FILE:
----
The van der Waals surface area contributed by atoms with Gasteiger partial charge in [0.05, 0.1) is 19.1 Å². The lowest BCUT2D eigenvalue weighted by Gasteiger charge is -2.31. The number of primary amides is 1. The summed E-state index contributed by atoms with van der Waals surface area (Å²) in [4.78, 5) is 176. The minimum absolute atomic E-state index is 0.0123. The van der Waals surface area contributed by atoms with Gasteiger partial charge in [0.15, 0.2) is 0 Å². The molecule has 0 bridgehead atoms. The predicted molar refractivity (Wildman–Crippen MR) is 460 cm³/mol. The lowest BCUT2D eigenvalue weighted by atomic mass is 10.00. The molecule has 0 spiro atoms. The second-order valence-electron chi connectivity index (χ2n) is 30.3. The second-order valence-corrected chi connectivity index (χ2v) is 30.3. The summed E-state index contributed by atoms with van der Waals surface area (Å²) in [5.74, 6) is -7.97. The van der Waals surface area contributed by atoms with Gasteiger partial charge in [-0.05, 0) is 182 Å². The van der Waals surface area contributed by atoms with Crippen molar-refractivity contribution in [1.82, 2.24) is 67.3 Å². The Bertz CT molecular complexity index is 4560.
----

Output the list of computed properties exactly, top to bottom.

The van der Waals surface area contributed by atoms with Gasteiger partial charge in [0.05, 0.1) is 19.1 Å². The lowest BCUT2D eigenvalue weighted by Gasteiger charge is -2.31. The number of primary amides is 1. The summed E-state index contributed by atoms with van der Waals surface area (Å²) in [4.78, 5) is 176. The minimum absolute atomic E-state index is 0.0123. The van der Waals surface area contributed by atoms with Gasteiger partial charge in [0.15, 0.2) is 0 Å². The molecule has 0 bridgehead atoms. The predicted molar refractivity (Wildman–Crippen MR) is 460 cm³/mol. The lowest BCUT2D eigenvalue weighted by atomic mass is 10.00. The molecule has 0 spiro atoms. The second-order valence-electron chi connectivity index (χ2n) is 30.3. The second-order valence-corrected chi connectivity index (χ2v) is 30.3. The summed E-state index contributed by atoms with van der Waals surface area (Å²) in [5.74, 6) is -7.97. The van der Waals surface area contributed by atoms with Gasteiger partial charge in [-0.05, 0) is 182 Å². The van der Waals surface area contributed by atoms with Crippen molar-refractivity contribution in [1.82, 2.24) is 67.3 Å². The Bertz CT molecular complexity index is 4560.